The principal provides trustees with comprehensive reports about a range of student participation and engagement statistics. The annual plan and principal's reports provide clear information on progress towards targeted initiatives. Trustees continue to monitor key areas that contribute to better outcomes for students.

The board reports that the school has positive and long-standing community relationships. Strategies to increase partnerships with parents to support learning are developing. Parent access to more useful information has increased through a parent portal on the school student data system, recently made available to them. Parents value initiatives that assist them to take an active role in their daughters' learning.

ERO's external evaluation affirms school-identified next steps to:

  • complete the review of policies
  • more fully evaluate the impact of specific initiatives provided for priority learners, including Māori, Pacific and those with special needs
  • extend school processes for parents, whānau and aiga to be active partners in their daughters' learning.

Provision for international students

The school is a signatory to the Code of Practice for the Pastoral Care of International Students (the Code) established under section 238F of the Education Act 1989. At the time of this review there were thirteen international students enrolled. They are from a wide range of countries, including Germany, Hong Kong, Japan and Korea. Three staff members are involved in running this programme. They provide strong pastoral support and assist students to learn English as a second language. The school has attested that it complies with all aspects of the Code.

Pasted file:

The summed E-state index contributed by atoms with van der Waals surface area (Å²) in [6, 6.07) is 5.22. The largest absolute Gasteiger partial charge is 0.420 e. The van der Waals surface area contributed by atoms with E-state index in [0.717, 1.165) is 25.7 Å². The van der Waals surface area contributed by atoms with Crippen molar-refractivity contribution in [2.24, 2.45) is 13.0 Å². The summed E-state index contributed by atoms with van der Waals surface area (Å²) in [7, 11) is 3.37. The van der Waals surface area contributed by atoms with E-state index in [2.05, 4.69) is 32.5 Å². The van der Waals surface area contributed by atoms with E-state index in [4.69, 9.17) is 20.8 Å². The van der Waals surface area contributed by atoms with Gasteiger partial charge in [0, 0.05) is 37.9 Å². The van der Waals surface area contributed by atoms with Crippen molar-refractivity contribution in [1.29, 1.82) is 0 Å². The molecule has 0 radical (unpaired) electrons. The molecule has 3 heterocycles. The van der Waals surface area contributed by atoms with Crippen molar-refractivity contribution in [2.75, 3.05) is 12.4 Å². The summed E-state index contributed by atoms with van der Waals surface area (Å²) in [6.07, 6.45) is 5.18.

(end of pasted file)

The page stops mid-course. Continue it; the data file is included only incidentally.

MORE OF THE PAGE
Subject selection is based on the aspirations of parents and students. Individual goals are well known and appropriate programmes provided. Students appreciate the wide range of student mentors who help international learners integrate into their programme of study and school life.

Trustees receive useful information about the progress and activities of international students. This includes annual presentations by staff and students. International Department staff regularly reflect and review their practices to make sure students enjoy their time at the school.

ERO’s investigations confirmed that the school’s self-review process for international students is thorough.

Board assurance on legal requirements

Before the review, the board of trustees and principal of the school completed the ERO Board Assurance Statement and Self-Audit Checklists. In these documents they attested that they had taken all reasonable steps to meet their legislative obligations related to:

  • board administration
  • curriculum
  • management of health, safety and welfare
  • personnel management
  • financial management
  • asset management.

During the review, ERO checked the following items because they have a potentially high impact on student achievement:

  • emotional safety of students (including prevention of bullying and sexual harassment)
  • physical safety of students
  • teacher registration
  • processes for appointing staff
  • stand-downs, suspensions, expulsions and exclusions
  • attendance.

When is ERO likely to review the school again?

ERO is likely to carry out the next review in three years.

Joyce Gebbie

National Manager Review Services Central Region (Acting)

7 June 2013

About the School

Location

Blenheim

Ministry of Education profile number

289

School type

Secondary (Years 9 to 15)

School roll

1063

Number of international students

13

Gender composition

Female 100%

Ethnic composition

NZ European/Pākehā

Māori

Pacific

Asian

Other ethnic groups

72%

18%

4%

3%

3%

Review team on site

February 2013

Date of this report

7 June 2013

Most recent ERO report(s)

Education Review

Education Review

Education Review

July 2010

June 2007

May 2004